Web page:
Arts and Entertainment

Bainbridge Performing Art’s ‘Sylvia’: Fogell sneaks us a treat

Sylvia (Bronsyn Foster Springer), Greg (John Ellis) and Kate (Kim Failla) get tangled up in a wacky triangle in BPA’s comedy “Sylvia,” running for one weekend only April 22-25.  - Steven Fogell/Courtesy Photo
Sylvia (Bronsyn Foster Springer), Greg (John Ellis) and Kate (Kim Failla) get tangled up in a wacky triangle in BPA’s comedy “Sylvia,” running for one weekend only April 22-25.
— image credit: Steven Fogell/Courtesy Photo

The universe abhors a vacuum, so when BPA creative director Steven Fogell noticed an open weekend on the calendar, he set about filling it. He searched for a tasty treat to tide us over between “Grapes of Wrath” and the upcoming “Man of La Mancha.” What he found was the spirited comedy, “Sylvia,” about an upper East side couple trying to fill an empty spot of their own.

With their children gone off to college, Kate (Kim Failla) nurses a cocktail of contempt and confusion over her husband Greg’s (John Ellis) lack of ambition. Filling the empty nest void with a new career, Kate is shaken and stirred when Greg finds a new companion – and brings her home. After ducking out of work early – again – Greg falls for the fetching – literally – Sylvia (Bronsyn Foster Springer), an adoring and adorable lab/poodle stray.

Here, the play chases it’s own tail in a lover’s triangle of tangled fun.

“It’s a perky comedy,” Fogell said. “By far the funniest thing we’ve done in a while.”

Once Fogell found the material, the search was on for a cast who could pull off the waggish parts in short order.

Failla plays Kate dry as the martinis she’s fond of – in turns seething and dismissive – responding to being displaced as her man’s best friend.

“It could be anything she doesn’t like,” Failla said of her disdain. “It doesn’t have to be a dog.”

As co-founder of Bainbridge’s longstanding improv troupe The EDGE, Ellis is used to making his lines up as he goes along. When Fogell handed him the 75-page dialogue-driven script, he took a big gulp.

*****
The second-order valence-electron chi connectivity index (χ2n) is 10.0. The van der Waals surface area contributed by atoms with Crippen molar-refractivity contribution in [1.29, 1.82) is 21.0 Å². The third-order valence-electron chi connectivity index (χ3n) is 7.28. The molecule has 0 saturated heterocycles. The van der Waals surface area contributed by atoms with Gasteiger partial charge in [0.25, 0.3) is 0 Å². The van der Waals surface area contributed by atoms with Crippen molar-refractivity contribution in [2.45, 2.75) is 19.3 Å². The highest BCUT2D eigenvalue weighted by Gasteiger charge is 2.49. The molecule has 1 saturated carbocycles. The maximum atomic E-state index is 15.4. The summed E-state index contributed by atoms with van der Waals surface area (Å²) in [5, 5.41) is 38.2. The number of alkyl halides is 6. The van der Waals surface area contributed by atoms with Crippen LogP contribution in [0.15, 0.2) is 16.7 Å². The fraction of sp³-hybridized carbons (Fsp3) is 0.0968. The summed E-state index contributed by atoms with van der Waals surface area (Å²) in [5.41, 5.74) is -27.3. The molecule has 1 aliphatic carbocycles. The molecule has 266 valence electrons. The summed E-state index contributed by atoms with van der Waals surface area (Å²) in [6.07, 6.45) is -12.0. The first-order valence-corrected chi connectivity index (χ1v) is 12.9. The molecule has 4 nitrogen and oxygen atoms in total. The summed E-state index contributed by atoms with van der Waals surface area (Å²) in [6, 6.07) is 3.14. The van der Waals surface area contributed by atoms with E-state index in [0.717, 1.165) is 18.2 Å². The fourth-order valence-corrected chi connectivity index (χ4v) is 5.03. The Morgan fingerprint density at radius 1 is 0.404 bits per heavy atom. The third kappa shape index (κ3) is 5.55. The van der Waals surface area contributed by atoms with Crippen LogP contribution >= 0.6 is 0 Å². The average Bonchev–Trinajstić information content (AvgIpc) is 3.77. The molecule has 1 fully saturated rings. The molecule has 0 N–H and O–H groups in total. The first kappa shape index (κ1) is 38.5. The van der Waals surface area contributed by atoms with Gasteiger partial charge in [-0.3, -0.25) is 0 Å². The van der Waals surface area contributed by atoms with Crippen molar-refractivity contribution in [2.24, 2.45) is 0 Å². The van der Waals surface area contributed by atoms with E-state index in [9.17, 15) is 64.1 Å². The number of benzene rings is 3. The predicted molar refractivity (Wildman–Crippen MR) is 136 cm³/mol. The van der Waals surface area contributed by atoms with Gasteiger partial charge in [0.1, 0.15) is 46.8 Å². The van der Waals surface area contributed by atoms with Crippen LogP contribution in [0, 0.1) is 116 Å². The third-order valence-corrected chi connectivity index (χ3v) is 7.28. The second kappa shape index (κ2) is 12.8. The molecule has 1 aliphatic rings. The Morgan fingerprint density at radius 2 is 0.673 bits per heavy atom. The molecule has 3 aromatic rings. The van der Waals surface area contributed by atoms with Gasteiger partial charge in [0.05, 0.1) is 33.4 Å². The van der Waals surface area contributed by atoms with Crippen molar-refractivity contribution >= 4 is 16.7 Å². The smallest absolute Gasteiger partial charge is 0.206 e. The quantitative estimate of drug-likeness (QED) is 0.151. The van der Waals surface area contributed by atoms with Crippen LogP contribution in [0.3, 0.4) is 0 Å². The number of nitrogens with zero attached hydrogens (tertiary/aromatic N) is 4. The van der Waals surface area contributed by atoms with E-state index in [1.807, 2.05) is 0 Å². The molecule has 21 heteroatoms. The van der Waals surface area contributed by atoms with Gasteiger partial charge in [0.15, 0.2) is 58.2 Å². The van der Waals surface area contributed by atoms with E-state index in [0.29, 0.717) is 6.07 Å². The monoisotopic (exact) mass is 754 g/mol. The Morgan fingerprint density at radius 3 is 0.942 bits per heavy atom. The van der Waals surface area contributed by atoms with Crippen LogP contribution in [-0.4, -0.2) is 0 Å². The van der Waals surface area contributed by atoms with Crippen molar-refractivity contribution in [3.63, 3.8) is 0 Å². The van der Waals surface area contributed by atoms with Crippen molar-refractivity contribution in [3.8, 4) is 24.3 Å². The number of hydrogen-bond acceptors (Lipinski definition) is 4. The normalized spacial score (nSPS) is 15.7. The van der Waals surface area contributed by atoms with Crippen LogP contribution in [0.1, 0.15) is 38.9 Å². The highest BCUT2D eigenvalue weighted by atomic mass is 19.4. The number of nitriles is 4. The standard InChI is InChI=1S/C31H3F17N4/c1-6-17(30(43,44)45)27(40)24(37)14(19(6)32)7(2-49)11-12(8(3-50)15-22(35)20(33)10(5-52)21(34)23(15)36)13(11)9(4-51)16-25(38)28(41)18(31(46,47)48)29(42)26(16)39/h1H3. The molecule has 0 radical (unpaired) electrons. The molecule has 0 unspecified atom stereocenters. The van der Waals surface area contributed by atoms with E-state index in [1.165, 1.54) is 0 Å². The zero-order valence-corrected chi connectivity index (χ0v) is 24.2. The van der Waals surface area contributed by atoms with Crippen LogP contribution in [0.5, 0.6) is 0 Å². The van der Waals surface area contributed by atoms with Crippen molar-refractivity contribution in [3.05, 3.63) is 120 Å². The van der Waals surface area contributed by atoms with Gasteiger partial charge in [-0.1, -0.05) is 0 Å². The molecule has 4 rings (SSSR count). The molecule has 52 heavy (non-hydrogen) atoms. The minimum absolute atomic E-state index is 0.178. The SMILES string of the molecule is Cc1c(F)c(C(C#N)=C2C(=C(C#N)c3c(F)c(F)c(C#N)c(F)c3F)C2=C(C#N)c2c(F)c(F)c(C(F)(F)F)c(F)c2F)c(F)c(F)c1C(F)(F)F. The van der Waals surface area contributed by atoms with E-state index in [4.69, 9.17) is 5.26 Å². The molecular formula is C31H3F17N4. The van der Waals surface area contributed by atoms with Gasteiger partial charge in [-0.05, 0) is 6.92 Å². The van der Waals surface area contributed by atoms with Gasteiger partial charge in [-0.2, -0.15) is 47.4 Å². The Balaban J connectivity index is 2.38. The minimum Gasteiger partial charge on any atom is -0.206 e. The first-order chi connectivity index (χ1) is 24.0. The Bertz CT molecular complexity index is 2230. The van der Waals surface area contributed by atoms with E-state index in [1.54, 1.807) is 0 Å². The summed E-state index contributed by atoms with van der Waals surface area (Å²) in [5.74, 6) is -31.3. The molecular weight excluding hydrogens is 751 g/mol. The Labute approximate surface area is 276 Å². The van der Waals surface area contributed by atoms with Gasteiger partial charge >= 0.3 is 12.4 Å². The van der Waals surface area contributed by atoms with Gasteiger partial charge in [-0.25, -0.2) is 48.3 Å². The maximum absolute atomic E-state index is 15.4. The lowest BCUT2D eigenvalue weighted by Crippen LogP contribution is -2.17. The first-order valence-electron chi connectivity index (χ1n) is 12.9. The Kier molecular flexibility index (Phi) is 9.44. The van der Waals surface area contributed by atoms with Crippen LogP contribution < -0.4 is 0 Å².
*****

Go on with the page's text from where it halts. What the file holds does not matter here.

“I’m glad I can saddle up and learn this much dialogue and not be a heaving, sobbing mess lying in the fetal position.”

Still, he knows what he’s up against.

“I have the most lines; I’m the protagonist, but no one is going to remember my part,” he said. “We’ve got a man in a dress and a woman playing a dog.”

Oh, right - the man in the dress. That would be the droll Todd Erler who gets out of the box with not one, but three off-beat parts of varying genders.

“It’s a silly play,” Erler admits.

But the play’s name says it all: Sylvia pulls off the poodle sensibility with her pink skirt, matching bows, angora sweater and an animated wag. The physicality of Springer’s part – jumping, rolling, wagging – requires an athleticism not to mention an exhausting level of enthusiasm.

“I had to let go of human motivation and think from a dog’s motivation,” Springer said backstage, wearing an uptown dog collar around her neck.

The play is rated PG-13 for adult language and humor. In other words, it’s doggone #!&$@% hilarious.

.

Short run, lotta wag

Sylvia is directed by Steven Fogell and runs one weekend only at BPA April 22 – 25. Performances are Thursday, Friday and Saturday at 7:30 p.m. and Sunday at 3:00 p.m. Tickets are $20 for adults and $18 for seniors, students, military and teachers. This play contains adult language and is suitable for PG-13 audiences. For more information, visit www.bainbridgeperformingarts.org, or call 842-8569.

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